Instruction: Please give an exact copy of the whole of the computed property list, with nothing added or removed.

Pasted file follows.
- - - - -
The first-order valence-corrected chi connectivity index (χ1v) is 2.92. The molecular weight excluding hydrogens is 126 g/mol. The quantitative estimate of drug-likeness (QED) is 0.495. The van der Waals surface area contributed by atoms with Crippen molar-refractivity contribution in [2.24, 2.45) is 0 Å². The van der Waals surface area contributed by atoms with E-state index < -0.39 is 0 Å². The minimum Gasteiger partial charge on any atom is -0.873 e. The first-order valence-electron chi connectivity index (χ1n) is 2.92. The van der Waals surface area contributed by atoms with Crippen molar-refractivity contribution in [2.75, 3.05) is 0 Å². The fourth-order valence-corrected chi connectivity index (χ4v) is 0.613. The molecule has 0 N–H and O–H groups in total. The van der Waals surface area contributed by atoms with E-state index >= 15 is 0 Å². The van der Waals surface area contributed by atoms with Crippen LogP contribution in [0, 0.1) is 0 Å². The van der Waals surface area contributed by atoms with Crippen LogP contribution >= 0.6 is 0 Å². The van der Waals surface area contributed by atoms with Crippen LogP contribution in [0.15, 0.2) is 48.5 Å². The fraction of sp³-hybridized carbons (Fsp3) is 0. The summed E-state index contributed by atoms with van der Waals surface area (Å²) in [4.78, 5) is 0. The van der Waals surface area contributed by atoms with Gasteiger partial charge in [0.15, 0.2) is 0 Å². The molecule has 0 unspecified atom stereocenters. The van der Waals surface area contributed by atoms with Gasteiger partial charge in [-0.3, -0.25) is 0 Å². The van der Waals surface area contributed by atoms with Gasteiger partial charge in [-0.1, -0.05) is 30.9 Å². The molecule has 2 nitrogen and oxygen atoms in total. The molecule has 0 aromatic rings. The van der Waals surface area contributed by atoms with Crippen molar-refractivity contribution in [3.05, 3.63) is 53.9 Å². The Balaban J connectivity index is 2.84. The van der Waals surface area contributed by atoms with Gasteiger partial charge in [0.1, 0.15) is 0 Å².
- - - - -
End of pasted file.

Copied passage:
The first-order valence-corrected chi connectivity index (χ1v) is 2.92. The molecular weight excluding hydrogens is 126 g/mol. The quantitative estimate of drug-likeness (QED) is 0.495. The van der Waals surface area contributed by atoms with Crippen molar-refractivity contribution in [2.24, 2.45) is 0 Å². The van der Waals surface area contributed by atoms with E-state index < -0.39 is 0 Å². The minimum Gasteiger partial charge on any atom is -0.873 e. The first-order valence-electron chi connectivity index (χ1n) is 2.92. The van der Waals surface area contributed by atoms with Crippen molar-refractivity contribution in [2.75, 3.05) is 0 Å². The fourth-order valence-corrected chi connectivity index (χ4v) is 0.613. The molecule has 0 N–H and O–H groups in total. The van der Waals surface area contributed by atoms with E-state index >= 15 is 0 Å². The van der Waals surface area contributed by atoms with Crippen LogP contribution in [0, 0.1) is 0 Å². The van der Waals surface area contributed by atoms with Crippen LogP contribution >= 0.6 is 0 Å². The van der Waals surface area contributed by atoms with Crippen LogP contribution in [0.15, 0.2) is 48.5 Å². The fraction of sp³-hybridized carbons (Fsp3) is 0. The summed E-state index contributed by atoms with van der Waals surface area (Å²) in [4.78, 5) is 0. The van der Waals surface area contributed by atoms with Gasteiger partial charge in [0.15, 0.2) is 0 Å². The molecule has 0 unspecified atom stereocenters. The van der Waals surface area contributed by atoms with Gasteiger partial charge in [-0.3, -0.25) is 0 Å². The van der Waals surface area contributed by atoms with Gasteiger partial charge in [-0.1, -0.05) is 30.9 Å². The molecule has 2 nitrogen and oxygen atoms in total. The molecule has 0 aromatic rings. The van der Waals surface area contributed by atoms with Crippen molar-refractivity contribution in [3.05, 3.63) is 53.9 Å². The Balaban J connectivity index is 2.84. The van der Waals surface area contributed by atoms with Gasteiger partial charge in [0.1, 0.15) is 0 Å².